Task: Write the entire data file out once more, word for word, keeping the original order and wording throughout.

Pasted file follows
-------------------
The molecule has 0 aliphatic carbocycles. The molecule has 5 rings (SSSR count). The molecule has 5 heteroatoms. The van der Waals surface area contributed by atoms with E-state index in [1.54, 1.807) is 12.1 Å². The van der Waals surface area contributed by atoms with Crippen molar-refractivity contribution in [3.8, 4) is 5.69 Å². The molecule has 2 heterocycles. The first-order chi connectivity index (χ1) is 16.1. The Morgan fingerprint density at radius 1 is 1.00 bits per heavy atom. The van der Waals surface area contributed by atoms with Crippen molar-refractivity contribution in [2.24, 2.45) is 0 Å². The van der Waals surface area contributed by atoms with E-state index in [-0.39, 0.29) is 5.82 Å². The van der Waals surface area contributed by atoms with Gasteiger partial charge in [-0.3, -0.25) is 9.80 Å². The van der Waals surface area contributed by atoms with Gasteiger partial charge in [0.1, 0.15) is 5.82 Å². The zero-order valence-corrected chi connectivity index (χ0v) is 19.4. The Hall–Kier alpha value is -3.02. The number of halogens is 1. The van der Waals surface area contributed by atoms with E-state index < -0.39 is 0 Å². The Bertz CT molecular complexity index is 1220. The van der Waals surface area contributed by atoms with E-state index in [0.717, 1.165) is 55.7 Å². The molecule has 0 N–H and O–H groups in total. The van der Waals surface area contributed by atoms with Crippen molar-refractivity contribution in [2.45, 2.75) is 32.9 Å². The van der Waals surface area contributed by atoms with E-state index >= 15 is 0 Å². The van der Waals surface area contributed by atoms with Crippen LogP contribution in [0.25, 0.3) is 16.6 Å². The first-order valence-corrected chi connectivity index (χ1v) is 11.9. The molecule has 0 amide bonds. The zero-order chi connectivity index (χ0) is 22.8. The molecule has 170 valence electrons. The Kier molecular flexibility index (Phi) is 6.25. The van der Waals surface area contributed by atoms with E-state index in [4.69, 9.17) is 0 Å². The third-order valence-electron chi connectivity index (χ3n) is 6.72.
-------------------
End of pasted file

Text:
The molecule has 0 aliphatic carbocycles. The molecule has 5 rings (SSSR count). The molecule has 5 heteroatoms. The van der Waals surface area contributed by atoms with E-state index in [1.54, 1.807) is 12.1 Å². The van der Waals surface area contributed by atoms with Crippen molar-refractivity contribution in [3.8, 4) is 5.69 Å². The molecule has 2 heterocycles. The first-order chi connectivity index (χ1) is 16.1. The Morgan fingerprint density at radius 1 is 1.00 bits per heavy atom. The van der Waals surface area contributed by atoms with Crippen molar-refractivity contribution in [2.24, 2.45) is 0 Å². The van der Waals surface area contributed by atoms with E-state index in [-0.39, 0.29) is 5.82 Å². The van der Waals surface area contributed by atoms with Gasteiger partial charge in [-0.3, -0.25) is 9.80 Å². The van der Waals surface area contributed by atoms with Gasteiger partial charge in [0.1, 0.15) is 5.82 Å². The zero-order valence-corrected chi connectivity index (χ0v) is 19.4. The Hall–Kier alpha value is -3.02. The number of halogens is 1. The van der Waals surface area contributed by atoms with E-state index < -0.39 is 0 Å². The Bertz CT molecular complexity index is 1220. The van der Waals surface area contributed by atoms with E-state index in [0.717, 1.165) is 55.7 Å². The molecule has 0 N–H and O–H groups in total. The van der Waals surface area contributed by atoms with Crippen molar-refractivity contribution in [2.45, 2.75) is 32.9 Å². The van der Waals surface area contributed by atoms with E-state index >= 15 is 0 Å². The van der Waals surface area contributed by atoms with Crippen LogP contribution in [0.25, 0.3) is 16.6 Å². The first-order valence-corrected chi connectivity index (χ1v) is 11.9. The molecule has 0 amide bonds. The zero-order chi connectivity index (χ0) is 22.8. The molecule has 170 valence electrons. The Kier molecular flexibility index (Phi) is 6.25. The van der Waals surface area contributed by atoms with E-state index in [4.69, 9.17) is 0 Å². The third-order valence-electron chi connectivity index (χ3n) is 6.72.